Sacramental Ontology: Nature and the Supernatural in the Ecclesiology of Henri de Lubac
New Blackfriars 88 (2007): 242–73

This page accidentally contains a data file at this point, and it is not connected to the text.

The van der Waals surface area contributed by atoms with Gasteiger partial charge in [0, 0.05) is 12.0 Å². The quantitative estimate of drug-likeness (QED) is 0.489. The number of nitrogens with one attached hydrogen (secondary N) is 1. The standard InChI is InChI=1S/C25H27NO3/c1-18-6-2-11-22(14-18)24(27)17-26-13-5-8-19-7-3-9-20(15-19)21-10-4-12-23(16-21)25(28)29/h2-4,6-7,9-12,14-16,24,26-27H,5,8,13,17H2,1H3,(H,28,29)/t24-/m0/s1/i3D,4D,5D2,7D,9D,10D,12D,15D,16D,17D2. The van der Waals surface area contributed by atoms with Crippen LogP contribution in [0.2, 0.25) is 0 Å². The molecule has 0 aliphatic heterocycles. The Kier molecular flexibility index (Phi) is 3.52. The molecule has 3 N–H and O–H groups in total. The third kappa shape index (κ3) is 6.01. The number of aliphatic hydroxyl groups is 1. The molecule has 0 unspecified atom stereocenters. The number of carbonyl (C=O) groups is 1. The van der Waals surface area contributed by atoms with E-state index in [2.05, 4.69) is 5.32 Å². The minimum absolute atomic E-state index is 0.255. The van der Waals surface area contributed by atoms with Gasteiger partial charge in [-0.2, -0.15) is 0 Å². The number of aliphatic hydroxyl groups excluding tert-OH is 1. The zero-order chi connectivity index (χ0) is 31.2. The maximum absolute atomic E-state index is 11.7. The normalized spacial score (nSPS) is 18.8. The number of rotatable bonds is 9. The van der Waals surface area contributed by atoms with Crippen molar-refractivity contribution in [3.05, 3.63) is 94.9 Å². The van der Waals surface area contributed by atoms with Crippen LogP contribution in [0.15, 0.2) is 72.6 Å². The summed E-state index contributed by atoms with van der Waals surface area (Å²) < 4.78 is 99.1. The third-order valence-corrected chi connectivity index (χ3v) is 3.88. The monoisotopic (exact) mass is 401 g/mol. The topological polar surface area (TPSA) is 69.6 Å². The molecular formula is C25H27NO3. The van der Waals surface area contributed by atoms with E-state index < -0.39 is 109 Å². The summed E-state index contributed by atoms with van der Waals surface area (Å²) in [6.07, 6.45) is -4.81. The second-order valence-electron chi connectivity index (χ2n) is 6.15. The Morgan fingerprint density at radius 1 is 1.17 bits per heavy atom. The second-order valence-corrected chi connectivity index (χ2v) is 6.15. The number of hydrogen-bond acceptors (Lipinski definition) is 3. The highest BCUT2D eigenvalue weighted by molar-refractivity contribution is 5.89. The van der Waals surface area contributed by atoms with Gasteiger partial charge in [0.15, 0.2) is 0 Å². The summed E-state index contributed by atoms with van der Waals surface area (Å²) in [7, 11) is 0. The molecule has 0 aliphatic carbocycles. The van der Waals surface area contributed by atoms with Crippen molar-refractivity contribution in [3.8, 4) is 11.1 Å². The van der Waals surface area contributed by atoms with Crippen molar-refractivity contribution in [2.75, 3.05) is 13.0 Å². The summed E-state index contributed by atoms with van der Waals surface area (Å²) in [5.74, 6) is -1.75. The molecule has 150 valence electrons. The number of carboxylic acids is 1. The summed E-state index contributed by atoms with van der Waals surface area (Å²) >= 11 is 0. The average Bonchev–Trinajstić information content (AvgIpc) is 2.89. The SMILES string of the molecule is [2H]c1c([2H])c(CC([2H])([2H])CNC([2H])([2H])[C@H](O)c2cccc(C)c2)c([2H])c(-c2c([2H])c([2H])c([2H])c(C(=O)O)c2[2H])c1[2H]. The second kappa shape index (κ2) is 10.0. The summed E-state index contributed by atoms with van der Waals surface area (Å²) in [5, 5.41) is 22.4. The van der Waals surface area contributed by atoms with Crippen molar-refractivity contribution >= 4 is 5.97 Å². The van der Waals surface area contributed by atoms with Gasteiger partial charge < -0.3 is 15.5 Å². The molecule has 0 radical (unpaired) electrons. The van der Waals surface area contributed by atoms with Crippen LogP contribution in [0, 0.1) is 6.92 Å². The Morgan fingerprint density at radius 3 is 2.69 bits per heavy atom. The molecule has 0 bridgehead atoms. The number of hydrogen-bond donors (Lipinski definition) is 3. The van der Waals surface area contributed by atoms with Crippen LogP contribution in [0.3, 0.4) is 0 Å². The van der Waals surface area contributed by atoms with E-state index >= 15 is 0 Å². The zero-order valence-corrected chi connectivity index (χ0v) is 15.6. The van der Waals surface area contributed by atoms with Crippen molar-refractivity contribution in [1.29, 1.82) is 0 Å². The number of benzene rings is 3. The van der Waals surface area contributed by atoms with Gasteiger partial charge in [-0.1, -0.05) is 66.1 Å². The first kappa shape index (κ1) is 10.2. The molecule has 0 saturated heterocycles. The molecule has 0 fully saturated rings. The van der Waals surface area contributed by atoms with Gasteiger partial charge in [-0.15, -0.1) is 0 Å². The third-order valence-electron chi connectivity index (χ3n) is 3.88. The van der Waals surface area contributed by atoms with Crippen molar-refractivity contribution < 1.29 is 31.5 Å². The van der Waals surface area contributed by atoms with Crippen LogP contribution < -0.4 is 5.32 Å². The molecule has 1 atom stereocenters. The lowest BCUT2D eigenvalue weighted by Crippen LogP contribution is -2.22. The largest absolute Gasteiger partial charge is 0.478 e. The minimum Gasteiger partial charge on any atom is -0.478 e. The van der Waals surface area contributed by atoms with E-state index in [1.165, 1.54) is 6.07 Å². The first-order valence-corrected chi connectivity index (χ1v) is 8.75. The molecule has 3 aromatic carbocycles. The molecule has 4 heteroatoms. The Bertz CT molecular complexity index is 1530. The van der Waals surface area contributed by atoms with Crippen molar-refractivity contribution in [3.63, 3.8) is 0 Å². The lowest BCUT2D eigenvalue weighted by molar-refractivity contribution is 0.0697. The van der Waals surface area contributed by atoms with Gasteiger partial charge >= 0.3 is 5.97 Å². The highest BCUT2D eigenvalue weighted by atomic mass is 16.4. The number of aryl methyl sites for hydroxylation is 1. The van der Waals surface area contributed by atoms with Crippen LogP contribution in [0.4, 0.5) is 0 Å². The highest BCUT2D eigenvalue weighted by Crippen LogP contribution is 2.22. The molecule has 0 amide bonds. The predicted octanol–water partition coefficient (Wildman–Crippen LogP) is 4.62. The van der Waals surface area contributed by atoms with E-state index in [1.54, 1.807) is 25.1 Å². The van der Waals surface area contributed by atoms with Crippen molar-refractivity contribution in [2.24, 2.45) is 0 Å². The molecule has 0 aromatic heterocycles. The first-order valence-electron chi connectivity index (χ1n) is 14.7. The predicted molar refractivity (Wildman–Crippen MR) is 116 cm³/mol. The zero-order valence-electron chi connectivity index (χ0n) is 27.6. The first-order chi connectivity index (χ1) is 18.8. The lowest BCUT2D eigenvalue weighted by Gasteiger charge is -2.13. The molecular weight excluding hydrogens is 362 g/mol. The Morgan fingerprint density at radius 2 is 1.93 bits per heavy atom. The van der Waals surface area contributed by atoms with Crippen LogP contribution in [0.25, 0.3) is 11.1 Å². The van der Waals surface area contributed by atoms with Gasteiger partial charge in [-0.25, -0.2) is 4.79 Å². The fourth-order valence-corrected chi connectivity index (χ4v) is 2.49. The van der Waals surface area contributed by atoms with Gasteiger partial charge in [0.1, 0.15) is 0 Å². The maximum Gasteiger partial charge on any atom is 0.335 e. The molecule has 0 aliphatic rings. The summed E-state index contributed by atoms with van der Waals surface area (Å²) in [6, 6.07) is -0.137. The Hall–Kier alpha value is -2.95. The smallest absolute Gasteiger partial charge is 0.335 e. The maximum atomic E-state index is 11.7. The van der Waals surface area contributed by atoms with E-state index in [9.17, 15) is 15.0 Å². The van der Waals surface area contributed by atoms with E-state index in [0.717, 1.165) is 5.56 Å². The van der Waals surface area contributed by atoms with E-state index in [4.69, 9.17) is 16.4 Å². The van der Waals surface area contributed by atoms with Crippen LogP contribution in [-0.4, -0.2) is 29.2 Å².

This essay argues that for Henri de Lubac, a sacramental ontology provides the link between a Eucharistically based ecclesiology and the issue of the relationship between nature and the supernatural. For de Lubac it is the sacramental order of reality that draws humanity to a deeper participation in the divine life. Maurice Blondel’s substitution of Tradition for the dilemma between extrinsicism and historicism shapes de Lubac’s sacramental ontology. The latter’s concern for the social character of the Church and his opposition to an individualist ecclesiology are key to his understanding of the relationship between the supernatural and the Eucharistic character of the Church. Arguing that Eucharist and Church are mutually constituting, de Lubac wants to counter both extrinsicist and historicist approaches to the Church. For de Lubac, the Eucharist provides an avenue for the mutual interpenetration of nature and the supernatural, thereby overcoming the dualism between extrinsicism and historicism. It is through the sacramental means of Christ, the Church, and the Eucharist, that God is present in the world. This presence means for de Lubac neither an acceptance of the State on its own terms nor an exaggerated spiritu- alist critique of Constantinianism.